On November 2, the Securities and Exchange Commission voted to adopt a set of amendments (the Amendments) to “harmonize, simplify and improve the multilayer and overly complex exempt offering framework” to “promote capital formation and expand investment opportunities while preserving or improving important investor protections,” according to the SEC’s press release announcing the Amendments. As highlighted in the press release, the Amendments, among other things:
- establish a new integration framework that clarifies, in one rule, the ability of issuers to move from relying on one exemption to another and ultimately to a registered offering, including four non-exclusive safe harbors from integration;
- increase the offering limits for Regulation A (raising the maximum offering limit under Tier 2 from $50 million to $75 million and the maximum limit for secondary sales under Tier 2 from $15 million to $22.5 million), Regulation Crowdfunding (raising the offering limit from $1.07 million to $5 million) and Rule 504 offerings (raising the maximum offering limit from $5 million to $10 million) and revise certain related individual investment limits;
- set clear and consistent rules governing certain offering communications between investors and issuers, providing greater certainty to issuers and protection to investors, including permitting certain “test-the-waters” and “demo day” activities without violating the prohibition on general solicitation and permitting an issuer to “test-the-waters” (1) prior to determining which exemption it will use for the sale of securities and (2) under Regulation Crowdfunding prior to filing an offering document with the SEC; and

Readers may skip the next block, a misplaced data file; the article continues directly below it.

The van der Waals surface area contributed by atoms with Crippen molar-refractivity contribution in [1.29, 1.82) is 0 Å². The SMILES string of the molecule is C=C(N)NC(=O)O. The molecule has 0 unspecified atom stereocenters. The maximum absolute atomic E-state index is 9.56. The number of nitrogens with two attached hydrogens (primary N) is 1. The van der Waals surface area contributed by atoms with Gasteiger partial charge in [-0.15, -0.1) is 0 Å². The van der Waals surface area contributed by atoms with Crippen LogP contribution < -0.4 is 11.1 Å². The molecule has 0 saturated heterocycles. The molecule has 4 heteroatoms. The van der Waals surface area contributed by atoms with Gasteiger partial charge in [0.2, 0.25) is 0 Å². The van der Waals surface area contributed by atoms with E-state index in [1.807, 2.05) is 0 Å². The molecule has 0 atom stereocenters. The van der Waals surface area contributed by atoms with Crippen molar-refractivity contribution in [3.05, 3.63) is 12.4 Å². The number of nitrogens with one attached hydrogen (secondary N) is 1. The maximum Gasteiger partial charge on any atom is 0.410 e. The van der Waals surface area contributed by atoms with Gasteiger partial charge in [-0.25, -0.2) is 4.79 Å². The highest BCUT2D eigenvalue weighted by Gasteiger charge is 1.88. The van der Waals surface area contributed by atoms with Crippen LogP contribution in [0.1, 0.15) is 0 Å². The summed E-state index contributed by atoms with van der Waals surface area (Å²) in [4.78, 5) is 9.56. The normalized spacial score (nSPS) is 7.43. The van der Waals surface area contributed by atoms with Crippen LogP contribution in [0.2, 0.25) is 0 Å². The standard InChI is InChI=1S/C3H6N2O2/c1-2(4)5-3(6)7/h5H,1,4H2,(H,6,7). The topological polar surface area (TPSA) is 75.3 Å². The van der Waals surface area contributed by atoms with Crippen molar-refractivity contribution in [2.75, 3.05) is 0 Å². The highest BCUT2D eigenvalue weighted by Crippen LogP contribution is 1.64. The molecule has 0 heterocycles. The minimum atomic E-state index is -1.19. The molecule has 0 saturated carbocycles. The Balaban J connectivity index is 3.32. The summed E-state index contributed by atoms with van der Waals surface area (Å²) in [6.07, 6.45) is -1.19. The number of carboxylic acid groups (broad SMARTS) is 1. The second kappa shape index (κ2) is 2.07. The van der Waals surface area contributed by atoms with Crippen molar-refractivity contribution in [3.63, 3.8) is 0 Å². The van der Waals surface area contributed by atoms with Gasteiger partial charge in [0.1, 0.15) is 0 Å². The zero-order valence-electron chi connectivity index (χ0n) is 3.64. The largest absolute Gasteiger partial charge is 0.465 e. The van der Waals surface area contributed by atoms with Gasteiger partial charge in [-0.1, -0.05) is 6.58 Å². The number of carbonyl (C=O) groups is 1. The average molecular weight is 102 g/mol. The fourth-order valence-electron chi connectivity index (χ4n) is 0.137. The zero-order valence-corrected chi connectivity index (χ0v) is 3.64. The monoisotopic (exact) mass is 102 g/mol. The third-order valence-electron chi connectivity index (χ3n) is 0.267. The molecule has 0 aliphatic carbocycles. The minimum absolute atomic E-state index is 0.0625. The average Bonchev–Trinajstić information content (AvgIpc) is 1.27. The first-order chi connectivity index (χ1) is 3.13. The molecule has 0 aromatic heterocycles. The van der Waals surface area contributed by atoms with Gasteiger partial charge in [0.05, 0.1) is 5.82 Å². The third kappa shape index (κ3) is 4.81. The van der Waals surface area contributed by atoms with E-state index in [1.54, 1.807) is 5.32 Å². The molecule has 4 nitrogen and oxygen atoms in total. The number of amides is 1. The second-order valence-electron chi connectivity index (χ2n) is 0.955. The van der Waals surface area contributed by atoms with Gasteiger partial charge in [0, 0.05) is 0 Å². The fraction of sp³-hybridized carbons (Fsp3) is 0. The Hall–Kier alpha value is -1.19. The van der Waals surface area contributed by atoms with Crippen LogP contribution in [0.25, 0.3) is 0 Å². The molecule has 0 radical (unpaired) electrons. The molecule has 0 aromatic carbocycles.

- harmonize certain disclosure and eligibility requirements and bad actor disqualification events applicable to different forms of exempt offerings.
The Amendments are based upon amendments the SEC proposed in March, which were previously discussed in the March 6, 2020 edition of Corporate & Financial Weekly Digest, with certain modifications in response to commenters’ feedback. The SEC approved the Amendments on November 2, and we plan to cover the Amendments in greater detail in an upcoming client advisory.
The Amendments become effective 60 days after publication in the Federal Register, except for the extension of temporary Regulation Crowdfunding provisions that will be effective upon publication in the Federal Register.